Getting the Load Right for your Pushback Rack
Push back rack systems are excellent high density storage solutions — perhaps the most economical way to squeeze space out of a crowded warehouse. All loads are stored and retrieved from the same aisle. This reduces the number of aisles needed in a facility, freeing up more space for storage. Aisles can take a great deal of space up in a typical warehouse, so by implementing a pushback pallet rack system, you essentially swap selectivity for space. Push back rack systems provide a Last-In-First-Out (LIFO) inventory rotation, so you have to be certain your load fits. If it does, congratulations — you’ve just saved a lot of space. But there are issues that can arise when pushback rack is inappropriately specified or utilized. Here are some of those…
Using Incorrect Pallets
Once a push back system is installed, it’s critical to be sure you use the right pallets. It’s very important to know the type and size of pallet the rack was designed to store. Push back systems are designed to handle pallets and loads of a particular size and weight. For example, if your push back cart was designed to use 40” wide by 48″ deep pallets, do not use pallets that are longer or shorter than this size.
Using pallets that were not designed to be loaded into the system can lead to:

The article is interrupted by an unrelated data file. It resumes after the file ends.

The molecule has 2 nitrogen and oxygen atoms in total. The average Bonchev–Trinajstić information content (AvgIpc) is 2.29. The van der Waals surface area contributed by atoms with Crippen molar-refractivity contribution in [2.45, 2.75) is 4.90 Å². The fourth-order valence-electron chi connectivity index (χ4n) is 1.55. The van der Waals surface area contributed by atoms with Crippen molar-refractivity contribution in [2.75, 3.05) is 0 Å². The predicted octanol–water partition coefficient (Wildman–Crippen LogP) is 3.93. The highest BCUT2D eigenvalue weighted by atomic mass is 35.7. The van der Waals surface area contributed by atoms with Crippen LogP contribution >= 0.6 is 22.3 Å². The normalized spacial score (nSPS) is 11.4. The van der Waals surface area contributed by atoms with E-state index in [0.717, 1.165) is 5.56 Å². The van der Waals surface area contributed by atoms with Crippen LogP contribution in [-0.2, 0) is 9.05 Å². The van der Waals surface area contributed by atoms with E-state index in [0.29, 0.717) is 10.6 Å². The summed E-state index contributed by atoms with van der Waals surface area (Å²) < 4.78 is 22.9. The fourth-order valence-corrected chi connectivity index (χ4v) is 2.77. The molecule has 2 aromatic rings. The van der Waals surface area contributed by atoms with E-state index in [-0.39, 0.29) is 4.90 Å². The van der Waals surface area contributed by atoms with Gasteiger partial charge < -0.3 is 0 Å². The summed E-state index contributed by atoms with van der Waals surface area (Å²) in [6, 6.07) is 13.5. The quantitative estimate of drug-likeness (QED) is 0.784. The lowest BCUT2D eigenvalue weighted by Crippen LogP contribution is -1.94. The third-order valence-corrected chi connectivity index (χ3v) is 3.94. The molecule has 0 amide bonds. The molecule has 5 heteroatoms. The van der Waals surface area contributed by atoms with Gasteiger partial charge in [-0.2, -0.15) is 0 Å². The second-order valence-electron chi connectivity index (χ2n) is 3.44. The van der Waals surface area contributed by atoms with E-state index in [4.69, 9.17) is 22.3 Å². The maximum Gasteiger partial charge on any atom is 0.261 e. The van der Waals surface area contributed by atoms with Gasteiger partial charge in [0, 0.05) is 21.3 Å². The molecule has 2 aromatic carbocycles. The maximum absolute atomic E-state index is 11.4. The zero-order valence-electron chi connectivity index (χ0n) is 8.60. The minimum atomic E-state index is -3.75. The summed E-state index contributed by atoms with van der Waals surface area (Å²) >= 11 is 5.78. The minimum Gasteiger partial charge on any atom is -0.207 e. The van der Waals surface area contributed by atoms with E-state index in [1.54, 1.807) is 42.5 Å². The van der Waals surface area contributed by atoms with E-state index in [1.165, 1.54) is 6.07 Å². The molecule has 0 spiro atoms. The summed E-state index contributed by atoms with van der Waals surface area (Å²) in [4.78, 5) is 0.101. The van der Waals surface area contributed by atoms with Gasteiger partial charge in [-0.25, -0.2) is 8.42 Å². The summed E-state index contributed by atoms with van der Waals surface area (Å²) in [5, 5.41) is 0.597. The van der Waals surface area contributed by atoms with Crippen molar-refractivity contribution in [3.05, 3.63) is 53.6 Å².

- Cross Stacking (a pallet is resting on two different carts); this will cause a jam or potentially damage the carts, your load, or both
- Under utilization of the systems full capacity
- Damage to the cart system and possible damage to the product being stored
- In general, pallets should be GMA style pallets, with at least five (5) bottom boards running left-to-right.
- Defective or damaged pallets may not allow the push back system to operate correctly
- Pallets should also be shrink-wrapped or securely banded before you place them in a system
- Loads shouldn’t overhang the pallet on any side, including slip sheets, shrink wrap, carton flaps, improperly stacked boxes, etc.
- Overhanging loads are almost guaranteed to cause the cart to hang up and your system to jam. Worse yet, they can be a safety hazard as items fall out of the rack.
Loading Capacity Consistency
Pushback racks are about uniformity — of load type, pallet type, and load weight. Pallet load weights, in a single push back lane, should not vary by more than 500 pounds, even if the rack can accommodate the weight of heavier pallets. Don’t store a 2,000-pound load in the same push back lane as a 1,000-pound load.
Similarly, push back rack systems are not intended to be used for applications where the aisle-side pallet is “picked.” Removing cartons reduces the load weight of the last pallet in the rack and may cause the inside pallets to push the aisle pallet out of the rack. Loading pallets of varying weights within the same lane may cause the heavier loads to push the lighter loads out of the rack. That means product damage, injuries, or worse. Be consistent with your loads. They should be alike in as many ways as possible for pushback rack to work correctly and safely.
Bottom line: If you have pallet loads that vary by 500 pounds or more, designate push back lanes to handle common load weights.
Most rack manufacturers have extensive usage guides. These tips are general guidelines, but you should always refer to your rack manufacturer for exact tolerances and specific specifications. If you can’t find the manual that came with your rack, many websites will have them in PDF form. You can also call the manufacturer or even a distributor like Cisco-Eagle for help hunting one down.
Scott Stone Cisco-Eagle's Director of Marketing. He has over 25 years of experience in the industry.